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Fretti - There is currently a total of six beds that are in the rotation of crops - totalling 480 square feet combined. I have two permanent beds for the asparagus patch and the strawberry patch - totaling 48 square feet. I also have an 8 foot by 8 foot greenhouse that I start all my seedlings in and also grow some tomatoes and all of my peppers in. Finally, we have a wild black raspberry patch and a blackberry patch on another section of our property that we harvest from.

All of the beds are 4 foot wide - with the exception of my permanent strawberry bed which is 2 feet wide by 8 feet long. The largest bed is 4' wide X 40' long. The smallest bed is the one that the corn patch is in which is 4'X8'.

The primary intent with this garden is to feed us year round - fresh if possible We live in a fairly moderate (zone 8) maritime climate which means we get down to about 20 degrees during a few weeks during the winter - but normally it is at or slightly above freezing level during the winter. I do preserve items - such as pickles, tomatoes (lots of them), beans, frozen chopped onions for cooking, dried shelling beans, and we store onions, garlic, and potatoes through the winter months. However, we also plant fall/overwintered crops that stay right in the ground - and for those that need it - it is protected with the grow tunnels - such that we can harvest items straight through the winter. Leeks, parsnips, carrots all stay in the ground through the entire winter only protected by a thick layer of mulch and are harvested as needed. Spinach, beets, kale, and swiss chard with the protection of the grow tunnel - can be harvested all winter as well. They essentially stop growing during the short days of winter - but if they were far enough along in the fall and are protected - you can harvest them all winter.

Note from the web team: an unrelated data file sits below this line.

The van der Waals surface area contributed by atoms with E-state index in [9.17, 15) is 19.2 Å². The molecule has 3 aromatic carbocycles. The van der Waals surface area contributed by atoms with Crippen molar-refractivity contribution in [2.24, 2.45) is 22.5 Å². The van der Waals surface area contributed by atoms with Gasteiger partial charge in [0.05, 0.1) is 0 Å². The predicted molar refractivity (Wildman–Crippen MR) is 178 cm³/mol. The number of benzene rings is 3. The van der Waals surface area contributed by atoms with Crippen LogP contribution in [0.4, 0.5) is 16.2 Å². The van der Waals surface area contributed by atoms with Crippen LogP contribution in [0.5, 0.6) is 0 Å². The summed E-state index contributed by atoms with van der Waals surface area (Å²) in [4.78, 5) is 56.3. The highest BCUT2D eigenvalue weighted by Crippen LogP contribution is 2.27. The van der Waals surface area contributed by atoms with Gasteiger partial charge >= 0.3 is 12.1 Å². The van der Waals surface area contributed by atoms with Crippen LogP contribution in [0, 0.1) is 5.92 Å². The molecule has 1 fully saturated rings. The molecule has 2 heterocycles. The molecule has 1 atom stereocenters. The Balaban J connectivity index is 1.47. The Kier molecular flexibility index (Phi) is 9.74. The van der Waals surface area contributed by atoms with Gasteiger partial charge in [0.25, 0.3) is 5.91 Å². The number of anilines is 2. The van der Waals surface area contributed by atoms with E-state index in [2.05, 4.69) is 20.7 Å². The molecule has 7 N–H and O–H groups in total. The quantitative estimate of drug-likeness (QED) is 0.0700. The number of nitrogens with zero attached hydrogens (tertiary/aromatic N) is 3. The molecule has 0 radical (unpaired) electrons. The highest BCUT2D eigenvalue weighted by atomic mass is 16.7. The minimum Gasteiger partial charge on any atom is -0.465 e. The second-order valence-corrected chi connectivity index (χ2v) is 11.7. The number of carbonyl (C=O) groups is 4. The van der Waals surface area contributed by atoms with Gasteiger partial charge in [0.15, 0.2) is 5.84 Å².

Soil maintenance and care is critical when you intensively plant and do multiple succession plantings. I do alot of alternating of green manures, use ALOT of compost (have many many bins cooking), and I rotate plant families among beds to fight disease build up.

Bottom line is that this family of 3 eats entirely from the garden for all our vegetable and soft fruit needs (berries). What I cannot grow on the limited space is our grain and protein needs. I actually have enough property (as far as size goes) but the vast majority is in a tall woodlot and not suitable for cropping and we choose not to try and raise small animals on this limited acreage. It is possible - but not something we want to mess with at this time.

Hope that answers the question.
 

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DoubleD, Thank you for posting the picture of the Wall Walla onion. I am growing a row myself and right now it looks like little more than grass blades.

Oh, and I can't forget to add kudo's to your impressive garden pics, as well!
 

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nice variety and good garden pictures. thanks for sharing those.